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12 angry men

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Introduction

"It's hard to keep prejudice out of a thing like this." How does Reginald Rose dramatise the problem of prejudice in Twelve Angry Men? Juror 3 is confident. It's established that he's been on several juries and that he has his own business, which employs 37 people. However, his attitude is cynical and dismissive; he refers to "lawyers who can talk and talk." Juror 3 sees the case as open and shut; it is "talk about nothing" and in his view "tough kids" should be "slapped down before they make trouble." He does not see the court case worth the "time and money" it will cost. It is clear that Juror 3 is prejudiced against young men as he generalises them into one group. He has already made his mind up that the defendant is guilty and wants "to get this over with." ...read more.

Middle

The first impression of him is negative; he is impatient, dismissive and sarcastic. His focus is on himself, "Yeah, let's vote. Maybe we can all go home." He's made it clear that the baseball game that evening is his priority. He has already made his mind up that the defendant is guilty. "I mean asking grown-up people to believe that kind of bullshit." The fact that the defendant has a record is confirmation for Juror 3 that he must be guilty and he doesn't see the need for any discussion. He's already made it clear that he sees the whole process as a "goddamn waste of time." In Act II, Juror 7 dismisses the idea there could be reasonable doubt and is keen to tell the judge that they have a hung jury "this kid wouldn't stand a chance with another jury and you know it." ...read more.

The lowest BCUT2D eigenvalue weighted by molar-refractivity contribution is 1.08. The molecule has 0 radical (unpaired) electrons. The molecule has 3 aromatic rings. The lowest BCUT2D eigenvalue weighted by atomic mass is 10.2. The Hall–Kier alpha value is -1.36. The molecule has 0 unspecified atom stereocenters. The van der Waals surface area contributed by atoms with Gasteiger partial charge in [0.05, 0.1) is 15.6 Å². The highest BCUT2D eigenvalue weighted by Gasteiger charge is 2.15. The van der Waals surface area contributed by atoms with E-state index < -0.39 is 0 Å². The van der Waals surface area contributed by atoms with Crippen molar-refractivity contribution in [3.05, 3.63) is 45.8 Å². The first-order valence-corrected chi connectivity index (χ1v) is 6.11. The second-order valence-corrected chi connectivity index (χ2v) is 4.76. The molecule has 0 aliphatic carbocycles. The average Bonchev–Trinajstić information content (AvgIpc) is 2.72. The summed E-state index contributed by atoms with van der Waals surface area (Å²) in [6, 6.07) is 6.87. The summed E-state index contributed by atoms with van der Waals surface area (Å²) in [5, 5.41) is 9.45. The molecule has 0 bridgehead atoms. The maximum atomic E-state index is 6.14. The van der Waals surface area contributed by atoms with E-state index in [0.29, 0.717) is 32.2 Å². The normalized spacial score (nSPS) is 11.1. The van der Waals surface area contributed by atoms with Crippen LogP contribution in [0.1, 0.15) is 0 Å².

Conclusion

Juror 4 bases his confidence on the defendant's guilt by logically going through the facts. He itemises them and concludes that "This is the charming and imaginative little fable the boy invented." However, his reliance on 'the facts' as he sees them is immediately undermined when Juror 8 produces an identical knife. Juror 4 is still convinced of the boy's guilt. His calm nature is ruffled when the 8th Juror applies the same pressure and relentless questioning, asking him the details of "the second feature" of the previous Monday night. "4th juror takes a handkerchief and wipes his suddenly sweating forehead." The 8th juror asks "and you weren't under an emotional, were you?" Juror 4's certainty of the defendant's guilt is still unshaken and he still puts his reliance on facts. The last fact being the woman eye-witness' unshakeable testimony." However, this is also demolished when he realises as a fellow eye-glass wearer that "no-one wears eye-glasses to bed." ...read more.

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